Everyone at Psych Central is outraged against the continued violence against African Americans and those protesting for Black Americans’ rights. It’s time for every American to stand up and speak out against the systemic racism endemic to our country. It’s time to take a stand against this prejudice and racism that has been a 400+ year stain on our country.

George Floyd, like too many African-Americans before him, suffered at the hands of overly-aggressive and racially-motivated prejudicial policing. He paid for it with his life. Despite decades of scientific research demonstrating how to de-escalate situations and how to conduct community policing with respect and civility, too many police officers have decided to ignore their training, to ignore their oath, and to ignore basic humanity.

Make no mistake about it — police officers have been getting away with indiscriminate killing of African-Americans within our country for decades. Let off with nothing more than a disciplinary hearing in the most extreme cases, there have been few consequences for officers who don’t equally value the life of the people they are supposed to be protecting and serving, no matter their color. We’ve heard the names of the victims over the years — Ahmaud Arbery, Breonna Taylor, Oscar Grant, Eric Garner, Trayvon Martin, and Michael Brown — and these are just a handful of them. Sadly, George Floyd joins their ranks.

Like most Americans, I’m sick of it. I’m sick of this systemic, institutionalized racism. I’m sick of watching my fellow Americans get beaten, thrown to the ground, arrested, and even losing their lives for just for going about their business. I’m sick of seeing police treat Black Americans in a manner they would never dream of treating a white American.

We must come together as a country and support our fellow citizens peacefully protesting these horrible, indefensible actions by police officers. We must come together to support the Black Lives Matter movement, to recognize that due to our country’s 400+ year history of enslavement, societal discrimination, and racism — baked into the very fabric of some of our institutions — more must be done proactively to make amends for our past actions. That’s why we support the Justice in Policing Act of 2020, which tries to address some of the institutionalized problems in policing that disproportionately affect Black Americans.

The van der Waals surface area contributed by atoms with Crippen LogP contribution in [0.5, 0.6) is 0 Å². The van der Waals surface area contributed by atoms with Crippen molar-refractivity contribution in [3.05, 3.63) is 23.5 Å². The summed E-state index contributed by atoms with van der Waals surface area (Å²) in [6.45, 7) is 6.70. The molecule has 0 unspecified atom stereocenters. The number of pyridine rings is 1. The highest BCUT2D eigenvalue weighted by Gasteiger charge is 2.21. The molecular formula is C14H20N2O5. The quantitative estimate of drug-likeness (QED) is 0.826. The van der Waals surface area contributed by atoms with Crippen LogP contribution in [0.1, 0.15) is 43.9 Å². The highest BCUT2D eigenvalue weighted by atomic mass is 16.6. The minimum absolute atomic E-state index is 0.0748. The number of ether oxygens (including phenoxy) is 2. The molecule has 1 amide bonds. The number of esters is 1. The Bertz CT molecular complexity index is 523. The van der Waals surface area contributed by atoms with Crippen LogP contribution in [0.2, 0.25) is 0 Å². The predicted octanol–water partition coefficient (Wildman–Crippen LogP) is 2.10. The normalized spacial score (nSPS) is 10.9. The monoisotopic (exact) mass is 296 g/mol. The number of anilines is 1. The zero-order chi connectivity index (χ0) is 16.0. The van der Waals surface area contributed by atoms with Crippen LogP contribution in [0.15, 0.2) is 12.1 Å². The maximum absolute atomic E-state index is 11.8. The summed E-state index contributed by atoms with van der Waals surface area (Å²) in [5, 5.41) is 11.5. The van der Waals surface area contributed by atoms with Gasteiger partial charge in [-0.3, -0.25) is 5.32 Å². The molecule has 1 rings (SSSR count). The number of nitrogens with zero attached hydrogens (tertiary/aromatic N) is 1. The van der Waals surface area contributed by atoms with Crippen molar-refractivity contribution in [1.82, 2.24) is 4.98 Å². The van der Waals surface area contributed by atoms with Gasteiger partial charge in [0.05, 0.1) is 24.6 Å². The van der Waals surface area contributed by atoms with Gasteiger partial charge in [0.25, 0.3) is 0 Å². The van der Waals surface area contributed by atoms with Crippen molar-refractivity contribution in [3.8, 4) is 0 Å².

Black lives have too often been minimized and disempowered. That must end today.

It’s time for a change. It’s time to recognize the old ways of behaving aren’t working any longer. It’s time to rethink how we look at policing in America, to reconsider that maybe if we spent half as much as we do on policing as we do for community services, for social services, for jobs programs, for drug treatment programs, to give people living in disadvantaged neighborhoods more opportunities and resources, we might all enjoy more benefits as a society.

We’re in this together. Psych Central is with you. Together, we can be the change we imagine, to leave racism once and for all in our past. And work toward a future where all people are not only created equal, but are also treated equally, no matter their color.

It’s easy to keep doing the same thing over and over. But we shouldn’t be surprised by getting the same results. As others have said, silence is no longer an option. We cannot stand idly by watching any longer. We must take action. We must demand action. We must expect change.

This is a unique moment in history. A moment that will be immortalized forever as one where America was faced with a clear and defining choice. Continue down the road of racism, of unequal rights for Black Americans, of accepting police brutality against our fellow Americans as normal. Or change direction and blaze a new path of change, recognizing the needs of Black Americans, and ensuring we fix what’s broken in our nation of systemic racism. The choice is ours. History will record the decision we make, for better or for worse.

Black Lives Matter. Demand change from your political leaders today — local, state, and national. We have the ability, but do we have the will?